Archive for October, 2010

webOS command menu icons

The list of standard icons for the command menu buttons aren’t found anywhere in the developer documentation.

webOS command menu

h/t to Jason Robitaille for his post on the precentral.net forums with the list of icons pulled from /usr/palm/frameworks/mojo/submissions/175.7/stylesheets/global-menus.css

/* Example Icons */

.palm-menu-icon.back { background-image: url(../images/menu-icon-back.png); }
.palm-menu-icon.forward { background-image: url(../images/menu-icon-forward.png); }
.palm-menu-icon.refresh { background-image: url(../images/menu-icon-refresh.png); }
.palm-menu-icon.search { background-image: url(../images/menu-icon-search.png); }
.palm-menu-icon.new { background-image: url(../images/menu-icon-new.png); }
.palm-menu-icon.stop { background-image: url(../images/menu-icon-stop.png); }
.palm-menu-icon.attach { background-image: url(../images/menu-icon-attach.png); }
.palm-menu-icon.compose { background-image: url(../images/menu-icon-compose.png); }
.palm-menu-icon.conversation { background-image: url(../images/menu-icon-conversation.png); }
.palm-menu-icon.delete { background-image: url(../images/menu-icon-delete.png); }
.palm-menu-icon.file { background-image: url(../images/menu-icon-file.png); }
.palm-menu-icon.forward-email { background-image: url(../images/menu-icon-forward-email.png); }
.palm-menu-icon.info { background-image: url(../images/menu-icon-info.png); }
.palm-menu-icon.priority { background-image: url(../images/menu-icon-priority.png); }
.palm-menu-icon.reply-all { background-image: url(../images/menu-icon-reply-all.png); }
.palm-menu-icon.reply { background-image: url(../images/menu-icon-reply.png); }
.palm-menu-icon.save { background-image: url(../images/menu-icon-save.png); }
.palm-menu-icon.send { background-image: url(../images/menu-icon-send.png); }
.palm-menu-icon.sync { background-image: url(../images/menu-icon-sync.png); }
.palm-menu-icon.edit-profile { background-image: url(../images/menu-icon-edit-profile.png); }
.palm-menu-icon.make-vip { background-image: url(../images/menu-icon-make-vip.png); }
.palm-menu-icon.new-contact { background-image: url(../images/menu-icon-new-contact.png); }
.palm-menu-icon.remove-vip { background-image: url(../images/menu-icon-remove-vip.png); }
.palm-menu-icon.down { background-image: url(../images/menu-icon-down.png); }

Use the name after “.palm-menu-icon.” when setting up the command menu model.

this.cmdMenuModel = {
visible: true,
items: [
{items:[{label: $L('Add'), icon:'new', command:'
cmd-add'}]},
{items:[{label: $L('Refresh'), icon:'refresh', command:'
cmd-refresh'}]}
]
};

VirtualBox updates

I love VirtualBox, but come on, implement an automated updater already!

virtualbox update

Gaussian blur on an HTML5 canvas

I’m actually going to present more than the actual gaussian blur implementation, also showing how to setup a simple animation controller and lightweight pixel shader system, allowing for defining the final color of a pixel on a per-pixel basis and allowing other effects to easily be plugged into the system. Be warned, this stuff is slow. This is all CPU processing (atop JavaScript no-less), there’s, sadly, no GPU hardware acceleration here. If your thinking about doing this on high-resolution images or writing effects that require a ton of passes over the image, you’re going bring the browser to a crawl, even on a fairly high-end system.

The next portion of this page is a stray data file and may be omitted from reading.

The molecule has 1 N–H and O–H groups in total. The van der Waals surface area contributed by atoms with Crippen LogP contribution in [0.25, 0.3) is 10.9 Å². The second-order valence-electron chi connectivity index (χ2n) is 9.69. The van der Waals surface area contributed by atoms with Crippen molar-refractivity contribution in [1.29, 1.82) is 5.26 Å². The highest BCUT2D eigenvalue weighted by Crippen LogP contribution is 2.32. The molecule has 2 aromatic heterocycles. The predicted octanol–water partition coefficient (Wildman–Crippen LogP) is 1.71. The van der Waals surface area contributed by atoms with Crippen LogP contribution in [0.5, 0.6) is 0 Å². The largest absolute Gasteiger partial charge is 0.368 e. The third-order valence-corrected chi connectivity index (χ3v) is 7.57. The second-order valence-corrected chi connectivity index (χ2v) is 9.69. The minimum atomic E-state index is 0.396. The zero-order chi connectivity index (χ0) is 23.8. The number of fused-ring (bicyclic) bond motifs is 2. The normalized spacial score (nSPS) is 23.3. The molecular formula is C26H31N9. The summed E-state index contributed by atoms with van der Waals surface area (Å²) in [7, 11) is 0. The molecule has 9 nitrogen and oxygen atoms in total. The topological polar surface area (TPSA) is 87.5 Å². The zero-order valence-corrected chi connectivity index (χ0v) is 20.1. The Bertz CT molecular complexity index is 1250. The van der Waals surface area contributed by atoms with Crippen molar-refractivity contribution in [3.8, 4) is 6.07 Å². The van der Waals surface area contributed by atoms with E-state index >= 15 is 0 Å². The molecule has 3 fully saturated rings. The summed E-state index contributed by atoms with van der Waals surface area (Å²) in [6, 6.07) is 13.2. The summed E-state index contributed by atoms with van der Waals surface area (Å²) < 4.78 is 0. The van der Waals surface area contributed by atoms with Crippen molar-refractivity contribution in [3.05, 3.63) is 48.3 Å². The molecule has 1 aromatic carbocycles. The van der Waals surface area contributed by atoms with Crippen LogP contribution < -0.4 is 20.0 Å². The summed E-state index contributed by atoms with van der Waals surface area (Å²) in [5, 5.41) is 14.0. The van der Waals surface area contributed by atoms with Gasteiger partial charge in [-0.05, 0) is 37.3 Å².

gaussian blur on HTML5 canvas element

I can’t embed JavaScript within this post, so you’ll have to go here to view the result (obviously, you’ll need an HTML 5 capable browser). For those who are curious, the very cool test image used is of a bird of paradise flower by the Agricultural Research Service.

So, first things first, the HTML, which is very simple. There’s 2 canvas element, one will hold the source image and the other will be the destination for the post-processed image. The width and height attributes on the canvas elements are set to the width and height of the image.

<!DOCTYPE html>
<html>
<head>
<title>HTML5 Blur FX</title>

<
script type="text/javascript">
// JS code will go here!
</
script>

</
head>
<body>
<canvas id="cvs-source" width="72" height="50">
</canvas>

<canvas id="cvs-dest" width="72" height="50">
</canvas>
</body>
</html>

Next, load the test image onto the source canvas (cvs-source) and setup the destination canvas (cvs-dest) as a blank image, which will occur when the page is loaded. Ignore the reference to the FXController object for now.

window.onload = function ()
{
var img = new Image();
img.onload =
function ()
{
// setup source
var ctxSource = document.getElementById('cvs-source').getContext('2d');
ctxSource.drawImage(img, 0, 0);

// setup destination
var cvsElement = document.getElementById('cvs-dest');
var ctxDest = cvsElement.getContext('2d');

var width = parseInt(cvsElement.getAttribute("width"));